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What is Contemporary Art? Issue One


About a year ago, while trying to develop a wiki archive for contemporary art at e-flux, we encountered a small technical problem in deciding how to implement a simple menu structure to allow readers to navigate such an archive. We thought first to organize it according to movement. Yet there have been no significant movements in the past twenty years, and artists have not been interested in organizing themselves around any. By medium? But contemporary artists work with their materials in a variety of different, and more often hybrid, ways. By geographic region? Well, that approach is probably better suited to the CIA. In the end, we found that no objective structure or criterion exists with which to organize artistic activity from the past twenty years or so, and the question of how to structure such an archive—to make it intelligible—proved to be so difficult to address that it completely derailed the project for the time being.

Of course, we accept that a primary source of the hesitation in developing any kind of comprehensive strategy for understanding art that emerged in the past two decades is a general assumption that it is still in its emergent stage. Meanwhile, however, the work produced during this time has made its way into museum collections, academies, and auctions—forming a very concrete context for art production with parameters that are somehow taken for granted but not actually explained as such.

So it first has to be acknowledged that much of the activity responsible for the current condition of art is no longer under development, but has assumed a fully mature form—and yet it still somehow refuses to be historicized as such. Or are we simply not trying hard enough? Perhaps it is time to approach the notion of contemporary art as a fully formed cultural project with certain defined parameters, complete with logics of inclusion and exclusion not so different from those of the modernist project. There is a lot of work to be done here. How do we begin to recognize these parameters that have already been established? At the same time, there is some agency in the idea that they remain open: how can we also take advantage of this to develop our own criteria for browsing and historicizing recent activity in a way that affirms the possibilities of contemporary art’s still-incompleteness, of its complex ability to play host to many narratives and trajectories without necessarily having to absorb them into a central logic or determined discourse—at least before it forms a historical narrative and logic of exclusion that we would much rather disavow?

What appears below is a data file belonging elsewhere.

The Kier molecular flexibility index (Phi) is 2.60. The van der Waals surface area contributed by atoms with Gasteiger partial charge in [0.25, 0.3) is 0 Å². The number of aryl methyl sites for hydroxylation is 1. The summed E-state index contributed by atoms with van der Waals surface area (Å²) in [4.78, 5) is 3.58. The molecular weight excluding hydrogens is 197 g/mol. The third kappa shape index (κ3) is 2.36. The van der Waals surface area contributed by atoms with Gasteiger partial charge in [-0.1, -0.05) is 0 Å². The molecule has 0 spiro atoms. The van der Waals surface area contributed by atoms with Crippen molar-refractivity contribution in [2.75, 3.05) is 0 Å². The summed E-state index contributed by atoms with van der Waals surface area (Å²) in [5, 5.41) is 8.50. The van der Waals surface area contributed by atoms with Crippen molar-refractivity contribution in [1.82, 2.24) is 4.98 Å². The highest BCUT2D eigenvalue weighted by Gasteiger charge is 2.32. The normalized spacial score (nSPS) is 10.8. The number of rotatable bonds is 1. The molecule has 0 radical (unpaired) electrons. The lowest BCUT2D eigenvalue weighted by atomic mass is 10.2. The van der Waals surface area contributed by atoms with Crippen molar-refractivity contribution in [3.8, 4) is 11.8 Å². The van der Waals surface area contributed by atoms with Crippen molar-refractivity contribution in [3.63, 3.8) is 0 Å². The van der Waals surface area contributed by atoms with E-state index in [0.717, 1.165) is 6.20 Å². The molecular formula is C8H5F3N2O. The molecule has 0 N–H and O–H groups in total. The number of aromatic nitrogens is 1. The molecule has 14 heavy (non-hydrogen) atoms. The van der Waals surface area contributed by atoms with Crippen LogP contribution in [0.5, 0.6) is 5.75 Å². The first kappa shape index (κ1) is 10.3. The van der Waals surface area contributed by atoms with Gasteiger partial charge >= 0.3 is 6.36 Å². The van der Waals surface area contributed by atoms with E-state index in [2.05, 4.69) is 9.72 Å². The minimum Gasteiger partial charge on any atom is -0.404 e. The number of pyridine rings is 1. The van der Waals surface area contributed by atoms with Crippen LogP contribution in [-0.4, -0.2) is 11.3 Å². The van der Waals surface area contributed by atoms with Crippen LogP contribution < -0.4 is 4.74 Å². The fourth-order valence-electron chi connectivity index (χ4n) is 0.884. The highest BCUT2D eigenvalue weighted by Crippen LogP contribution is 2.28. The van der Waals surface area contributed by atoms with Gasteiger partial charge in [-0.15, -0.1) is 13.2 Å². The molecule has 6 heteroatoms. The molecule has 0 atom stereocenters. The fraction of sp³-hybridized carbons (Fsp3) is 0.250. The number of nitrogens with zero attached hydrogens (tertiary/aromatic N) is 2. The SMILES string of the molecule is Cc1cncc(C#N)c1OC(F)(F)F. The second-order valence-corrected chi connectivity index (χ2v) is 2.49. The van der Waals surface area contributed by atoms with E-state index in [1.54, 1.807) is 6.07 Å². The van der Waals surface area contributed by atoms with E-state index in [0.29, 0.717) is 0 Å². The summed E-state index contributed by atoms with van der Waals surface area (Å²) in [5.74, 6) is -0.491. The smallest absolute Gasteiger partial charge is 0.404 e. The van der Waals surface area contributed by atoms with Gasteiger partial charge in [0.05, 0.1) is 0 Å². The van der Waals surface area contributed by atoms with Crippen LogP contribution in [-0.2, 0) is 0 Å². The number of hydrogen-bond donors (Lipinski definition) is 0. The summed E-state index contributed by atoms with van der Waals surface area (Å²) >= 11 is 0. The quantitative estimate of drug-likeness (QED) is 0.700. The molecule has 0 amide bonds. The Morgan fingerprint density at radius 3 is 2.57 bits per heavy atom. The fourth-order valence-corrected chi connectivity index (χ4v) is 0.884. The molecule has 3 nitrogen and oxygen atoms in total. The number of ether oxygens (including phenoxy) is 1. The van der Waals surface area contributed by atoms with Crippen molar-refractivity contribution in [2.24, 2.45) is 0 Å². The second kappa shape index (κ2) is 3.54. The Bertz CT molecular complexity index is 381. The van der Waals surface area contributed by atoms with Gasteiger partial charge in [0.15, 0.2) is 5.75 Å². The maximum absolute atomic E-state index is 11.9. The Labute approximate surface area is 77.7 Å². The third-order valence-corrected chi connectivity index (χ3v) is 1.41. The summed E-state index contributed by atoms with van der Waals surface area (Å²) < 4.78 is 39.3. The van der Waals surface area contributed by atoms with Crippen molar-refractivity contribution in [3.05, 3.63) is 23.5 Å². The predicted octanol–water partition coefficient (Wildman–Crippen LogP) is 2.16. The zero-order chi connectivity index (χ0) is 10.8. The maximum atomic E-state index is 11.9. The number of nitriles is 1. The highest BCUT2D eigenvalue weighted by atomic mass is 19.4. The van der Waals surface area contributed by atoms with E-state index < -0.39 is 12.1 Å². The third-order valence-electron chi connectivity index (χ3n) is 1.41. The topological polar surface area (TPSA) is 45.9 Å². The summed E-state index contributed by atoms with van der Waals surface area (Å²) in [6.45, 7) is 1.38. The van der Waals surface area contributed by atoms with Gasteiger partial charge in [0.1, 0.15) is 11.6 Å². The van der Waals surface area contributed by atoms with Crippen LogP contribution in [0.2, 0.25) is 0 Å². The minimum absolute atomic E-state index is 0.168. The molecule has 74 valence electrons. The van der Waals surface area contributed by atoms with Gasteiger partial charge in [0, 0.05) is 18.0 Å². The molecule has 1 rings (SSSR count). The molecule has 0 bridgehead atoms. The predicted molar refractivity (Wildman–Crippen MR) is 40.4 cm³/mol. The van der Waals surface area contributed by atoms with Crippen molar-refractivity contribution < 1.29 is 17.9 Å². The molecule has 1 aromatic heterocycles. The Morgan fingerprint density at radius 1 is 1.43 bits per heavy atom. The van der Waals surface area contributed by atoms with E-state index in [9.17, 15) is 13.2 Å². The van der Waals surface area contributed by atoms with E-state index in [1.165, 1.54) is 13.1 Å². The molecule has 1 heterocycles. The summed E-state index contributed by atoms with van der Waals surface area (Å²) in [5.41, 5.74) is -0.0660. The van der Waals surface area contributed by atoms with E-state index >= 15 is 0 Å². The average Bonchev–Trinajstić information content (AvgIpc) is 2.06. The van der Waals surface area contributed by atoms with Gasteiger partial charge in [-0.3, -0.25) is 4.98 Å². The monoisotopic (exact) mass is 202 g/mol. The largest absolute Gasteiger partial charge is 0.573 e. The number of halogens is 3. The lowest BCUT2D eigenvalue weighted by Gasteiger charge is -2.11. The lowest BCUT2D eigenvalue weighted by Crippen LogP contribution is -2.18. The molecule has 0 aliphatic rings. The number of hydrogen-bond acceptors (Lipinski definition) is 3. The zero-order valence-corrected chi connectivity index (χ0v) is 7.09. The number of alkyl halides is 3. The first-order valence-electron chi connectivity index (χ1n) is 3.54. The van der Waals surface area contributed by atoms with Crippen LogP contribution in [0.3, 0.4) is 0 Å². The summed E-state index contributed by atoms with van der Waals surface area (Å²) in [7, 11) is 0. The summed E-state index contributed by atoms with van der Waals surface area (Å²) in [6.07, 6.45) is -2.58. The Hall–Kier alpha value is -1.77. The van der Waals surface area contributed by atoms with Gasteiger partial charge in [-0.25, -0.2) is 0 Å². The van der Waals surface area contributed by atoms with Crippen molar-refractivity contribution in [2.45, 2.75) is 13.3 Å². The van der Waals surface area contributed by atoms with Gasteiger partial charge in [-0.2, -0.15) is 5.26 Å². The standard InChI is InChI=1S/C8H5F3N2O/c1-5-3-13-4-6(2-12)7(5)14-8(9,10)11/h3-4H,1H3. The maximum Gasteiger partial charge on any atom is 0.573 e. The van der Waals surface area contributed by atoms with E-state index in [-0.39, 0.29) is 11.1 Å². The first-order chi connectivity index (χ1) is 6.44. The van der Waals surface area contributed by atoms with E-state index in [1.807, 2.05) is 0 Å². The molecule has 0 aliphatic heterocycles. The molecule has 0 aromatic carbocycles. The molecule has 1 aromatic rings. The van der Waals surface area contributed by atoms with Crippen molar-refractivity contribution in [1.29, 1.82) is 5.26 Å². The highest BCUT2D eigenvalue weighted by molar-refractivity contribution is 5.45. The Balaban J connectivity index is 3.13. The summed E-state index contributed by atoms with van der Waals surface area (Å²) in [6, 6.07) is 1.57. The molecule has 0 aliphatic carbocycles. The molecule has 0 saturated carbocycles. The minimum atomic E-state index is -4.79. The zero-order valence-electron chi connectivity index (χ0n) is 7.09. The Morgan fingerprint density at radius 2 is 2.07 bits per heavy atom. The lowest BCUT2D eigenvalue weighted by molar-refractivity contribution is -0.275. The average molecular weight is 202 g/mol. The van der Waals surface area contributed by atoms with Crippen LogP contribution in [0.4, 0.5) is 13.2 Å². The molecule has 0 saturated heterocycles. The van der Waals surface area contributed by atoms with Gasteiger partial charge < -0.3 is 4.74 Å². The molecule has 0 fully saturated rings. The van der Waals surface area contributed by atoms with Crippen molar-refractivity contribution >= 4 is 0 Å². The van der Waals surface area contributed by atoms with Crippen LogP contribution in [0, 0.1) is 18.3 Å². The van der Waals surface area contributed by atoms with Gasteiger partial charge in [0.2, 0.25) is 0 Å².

In this sense we are looking at two distinct approaches to contemporaneity: one that has already been fully institutionalized, and another that still evades definition.

Read the full article here.